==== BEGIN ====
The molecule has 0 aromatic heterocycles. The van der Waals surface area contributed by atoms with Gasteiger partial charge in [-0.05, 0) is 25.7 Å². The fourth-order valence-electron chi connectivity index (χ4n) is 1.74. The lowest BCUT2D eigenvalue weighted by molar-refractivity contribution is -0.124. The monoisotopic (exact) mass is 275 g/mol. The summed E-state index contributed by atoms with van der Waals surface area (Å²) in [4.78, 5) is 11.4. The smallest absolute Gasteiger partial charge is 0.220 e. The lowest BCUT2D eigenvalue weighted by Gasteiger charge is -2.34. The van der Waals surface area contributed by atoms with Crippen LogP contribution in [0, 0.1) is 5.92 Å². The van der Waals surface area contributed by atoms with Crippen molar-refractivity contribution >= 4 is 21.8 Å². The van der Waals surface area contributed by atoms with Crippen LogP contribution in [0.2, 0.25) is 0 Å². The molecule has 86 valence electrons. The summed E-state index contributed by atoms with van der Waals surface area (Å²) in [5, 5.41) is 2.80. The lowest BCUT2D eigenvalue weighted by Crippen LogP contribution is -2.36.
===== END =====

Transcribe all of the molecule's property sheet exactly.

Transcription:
The molecule has 0 aromatic heterocycles. The van der Waals surface area contributed by atoms with Gasteiger partial charge in [-0.05, 0) is 25.7 Å². The fourth-order valence-electron chi connectivity index (χ4n) is 1.74. The lowest BCUT2D eigenvalue weighted by molar-refractivity contribution is -0.124. The monoisotopic (exact) mass is 275 g/mol. The summed E-state index contributed by atoms with van der Waals surface area (Å²) in [4.78, 5) is 11.4. The smallest absolute Gasteiger partial charge is 0.220 e. The lowest BCUT2D eigenvalue weighted by Gasteiger charge is -2.34. The van der Waals surface area contributed by atoms with Crippen LogP contribution in [0, 0.1) is 5.92 Å². The van der Waals surface area contributed by atoms with Crippen molar-refractivity contribution >= 4 is 21.8 Å². The van der Waals surface area contributed by atoms with Crippen LogP contribution in [0.2, 0.25) is 0 Å². The molecule has 86 valence electrons. The summed E-state index contributed by atoms with van der Waals surface area (Å²) in [5, 5.41) is 2.80. The lowest BCUT2D eigenvalue weighted by Crippen LogP contribution is -2.36.